In taking possession of the railways the President of course observes the limitation placed upon the Government by the Constitution. It would be contrary not only to the Constitution, but to the whole spirit of America, for the Government to seize private property under any emergency unless that private property were either forfeited through violation of law on the part of the owner and through consequent trial before the courts, or duly bought and paid for at a compensation carefully and judicially determined. In this case the railway property itself does not pass into the ownership of the Government. It is neither forfeited nor purchased. It is simply placed under the control and management of the Government. But that control, that management, is as complete and unqualified as if the railways were the property of the Government itself. At the same time, as the President makes very clear, for the use of the railways the Government will see that the owners of the railways, their shareholders, and the owners of railway obligations, will be duly paid.
For the purpose of carrying out what he has proclaimed, the President has appointed William G. McAdoo, Director General of Railroads. Mr. McAdoo does not relinquish his post as Secretary of the Treasury, but assumes his new duties in addition to those he is now performing. Mr. McAdoo has given evidence
The actual work of operation will be carried on by those who have carried on the railways under private management. To the ordinary observer there will be little change. In fact, however, the change will be radical. With the overwhelming burden which war has placed upon the railways, the unequal distribution of cars and supplies and other elements in transportation has threatened the country with very serious trouble. There has been a Committee of Railway Executives who have been patriotically co-operating with the Government; but this Committee has had no power to enforce its decisions, or even to see that railways that lack equipment and other necessary things should be supplied by roads which had enough and to spare. Managers cannot do what they will with private property. Only the Government has the power and authority commensurate with the task.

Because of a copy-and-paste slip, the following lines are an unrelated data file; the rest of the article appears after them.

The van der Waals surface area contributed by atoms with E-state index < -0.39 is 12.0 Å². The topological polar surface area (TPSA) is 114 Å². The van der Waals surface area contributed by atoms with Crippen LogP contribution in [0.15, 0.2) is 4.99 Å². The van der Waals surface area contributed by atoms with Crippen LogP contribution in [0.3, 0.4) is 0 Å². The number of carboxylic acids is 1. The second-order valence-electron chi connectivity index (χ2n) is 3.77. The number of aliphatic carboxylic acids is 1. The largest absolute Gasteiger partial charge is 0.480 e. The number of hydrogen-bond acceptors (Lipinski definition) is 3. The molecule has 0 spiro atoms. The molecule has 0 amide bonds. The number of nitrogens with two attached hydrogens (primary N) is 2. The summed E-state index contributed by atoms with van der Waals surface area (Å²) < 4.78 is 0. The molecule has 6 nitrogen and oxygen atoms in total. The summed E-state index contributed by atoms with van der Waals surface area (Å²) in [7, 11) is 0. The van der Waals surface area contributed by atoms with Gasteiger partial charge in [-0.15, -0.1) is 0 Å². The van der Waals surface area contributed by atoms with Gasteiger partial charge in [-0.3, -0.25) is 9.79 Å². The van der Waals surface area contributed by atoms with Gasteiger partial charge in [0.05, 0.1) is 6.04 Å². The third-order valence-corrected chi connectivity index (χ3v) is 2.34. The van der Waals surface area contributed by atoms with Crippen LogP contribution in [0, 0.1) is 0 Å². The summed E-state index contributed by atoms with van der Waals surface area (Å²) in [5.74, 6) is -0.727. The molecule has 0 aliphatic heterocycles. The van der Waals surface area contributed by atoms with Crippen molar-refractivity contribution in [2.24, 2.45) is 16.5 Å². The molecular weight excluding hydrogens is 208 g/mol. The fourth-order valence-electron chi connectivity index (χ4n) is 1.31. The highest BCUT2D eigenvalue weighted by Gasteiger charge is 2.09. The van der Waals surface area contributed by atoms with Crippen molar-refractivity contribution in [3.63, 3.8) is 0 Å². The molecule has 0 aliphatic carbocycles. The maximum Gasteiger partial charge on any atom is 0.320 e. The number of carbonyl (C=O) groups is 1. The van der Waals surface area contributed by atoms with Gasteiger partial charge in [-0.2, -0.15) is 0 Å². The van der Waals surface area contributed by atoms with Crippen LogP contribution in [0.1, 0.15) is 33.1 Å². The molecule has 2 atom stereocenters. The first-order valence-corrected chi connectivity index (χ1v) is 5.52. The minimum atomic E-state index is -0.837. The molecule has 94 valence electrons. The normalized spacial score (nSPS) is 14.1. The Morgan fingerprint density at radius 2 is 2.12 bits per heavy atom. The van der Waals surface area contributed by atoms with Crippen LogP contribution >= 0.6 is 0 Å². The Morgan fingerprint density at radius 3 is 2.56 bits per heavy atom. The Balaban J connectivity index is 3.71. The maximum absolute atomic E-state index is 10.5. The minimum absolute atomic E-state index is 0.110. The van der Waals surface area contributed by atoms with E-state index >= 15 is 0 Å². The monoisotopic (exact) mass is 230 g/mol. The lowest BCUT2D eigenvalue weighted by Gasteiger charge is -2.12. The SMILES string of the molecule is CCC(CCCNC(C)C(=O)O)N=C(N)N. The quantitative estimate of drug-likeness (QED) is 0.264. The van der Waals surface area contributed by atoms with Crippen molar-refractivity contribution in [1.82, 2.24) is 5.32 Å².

Though this great change comes as an emergency war measure, it is inconceivable that, though it may be modified, it should not be in some form lasting. Just as Government regulation has made it impossible to conceive of this country's ever going back to the old days when railways were managed with as much individual freedom as if they were on private estates of their own; so Government operation will, in our opinion, soon make it inconceivable that this country will ever go back to purely private operation, even though regulated. The changes which this war is making cannot be ignored or abandoned after this war is over. Government operation has come, in our judgment, to stay.
Whether this means ultimately Government ownership or not is another question. New York City owns its subways, but does not operate them. The United States Government does not own the railways, but will hereafter operate them. There is no question that the public has a right to own and the right to operate public utilities. The question in each case should be decided simply on this one ground, whether the public can act for itself better than it can hire private enterprise to act for it. The railways are public highways. Whether they are managed by private enterprise or by public authority, they should be managed for the benefit of the public. The time has come when it is proved that public benefit requires Government operation. And because the evidence of that is unmistakable, it is not in the least surprising that the whole country should acquiesce.